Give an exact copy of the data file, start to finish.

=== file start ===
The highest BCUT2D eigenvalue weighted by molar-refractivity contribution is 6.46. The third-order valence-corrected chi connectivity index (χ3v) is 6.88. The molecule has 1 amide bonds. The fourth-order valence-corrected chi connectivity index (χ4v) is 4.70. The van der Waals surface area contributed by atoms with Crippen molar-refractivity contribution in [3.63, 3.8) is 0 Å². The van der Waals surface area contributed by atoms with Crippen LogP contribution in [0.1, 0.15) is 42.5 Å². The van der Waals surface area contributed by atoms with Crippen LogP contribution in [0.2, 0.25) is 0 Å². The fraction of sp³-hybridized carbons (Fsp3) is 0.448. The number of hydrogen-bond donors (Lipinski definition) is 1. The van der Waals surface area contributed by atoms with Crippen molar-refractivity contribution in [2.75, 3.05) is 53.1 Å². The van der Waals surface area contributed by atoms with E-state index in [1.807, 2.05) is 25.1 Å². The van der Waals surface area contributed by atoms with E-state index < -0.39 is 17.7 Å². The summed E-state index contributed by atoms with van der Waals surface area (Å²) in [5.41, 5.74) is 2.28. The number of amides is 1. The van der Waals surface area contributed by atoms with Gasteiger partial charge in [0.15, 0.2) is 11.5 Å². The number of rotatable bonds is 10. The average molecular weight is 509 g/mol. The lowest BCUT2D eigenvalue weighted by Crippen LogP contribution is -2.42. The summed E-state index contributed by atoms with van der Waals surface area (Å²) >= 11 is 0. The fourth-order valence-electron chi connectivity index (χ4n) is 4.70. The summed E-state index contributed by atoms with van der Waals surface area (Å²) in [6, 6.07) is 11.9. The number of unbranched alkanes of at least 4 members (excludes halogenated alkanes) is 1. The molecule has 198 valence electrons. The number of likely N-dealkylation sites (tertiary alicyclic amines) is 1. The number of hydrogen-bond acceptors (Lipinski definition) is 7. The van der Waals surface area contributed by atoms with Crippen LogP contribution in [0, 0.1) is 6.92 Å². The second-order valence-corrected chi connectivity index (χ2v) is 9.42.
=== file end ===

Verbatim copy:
The highest BCUT2D eigenvalue weighted by molar-refractivity contribution is 6.46. The third-order valence-corrected chi connectivity index (χ3v) is 6.88. The molecule has 1 amide bonds. The fourth-order valence-corrected chi connectivity index (χ4v) is 4.70. The van der Waals surface area contributed by atoms with Crippen molar-refractivity contribution in [3.63, 3.8) is 0 Å². The van der Waals surface area contributed by atoms with Crippen LogP contribution in [0.1, 0.15) is 42.5 Å². The van der Waals surface area contributed by atoms with Crippen LogP contribution in [0.2, 0.25) is 0 Å². The fraction of sp³-hybridized carbons (Fsp3) is 0.448. The number of hydrogen-bond donors (Lipinski definition) is 1. The van der Waals surface area contributed by atoms with Crippen molar-refractivity contribution in [2.75, 3.05) is 53.1 Å². The van der Waals surface area contributed by atoms with E-state index in [1.807, 2.05) is 25.1 Å². The van der Waals surface area contributed by atoms with E-state index < -0.39 is 17.7 Å². The summed E-state index contributed by atoms with van der Waals surface area (Å²) in [5.41, 5.74) is 2.28. The number of amides is 1. The van der Waals surface area contributed by atoms with Gasteiger partial charge in [0.15, 0.2) is 11.5 Å². The number of rotatable bonds is 10. The average molecular weight is 509 g/mol. The lowest BCUT2D eigenvalue weighted by Crippen LogP contribution is -2.42. The summed E-state index contributed by atoms with van der Waals surface area (Å²) >= 11 is 0. The fourth-order valence-electron chi connectivity index (χ4n) is 4.70. The summed E-state index contributed by atoms with van der Waals surface area (Å²) in [6, 6.07) is 11.9. The number of unbranched alkanes of at least 4 members (excludes halogenated alkanes) is 1. The molecule has 198 valence electrons. The number of likely N-dealkylation sites (tertiary alicyclic amines) is 1. The number of hydrogen-bond acceptors (Lipinski definition) is 7. The van der Waals surface area contributed by atoms with Crippen LogP contribution in [0, 0.1) is 6.92 Å². The second-order valence-corrected chi connectivity index (χ2v) is 9.42.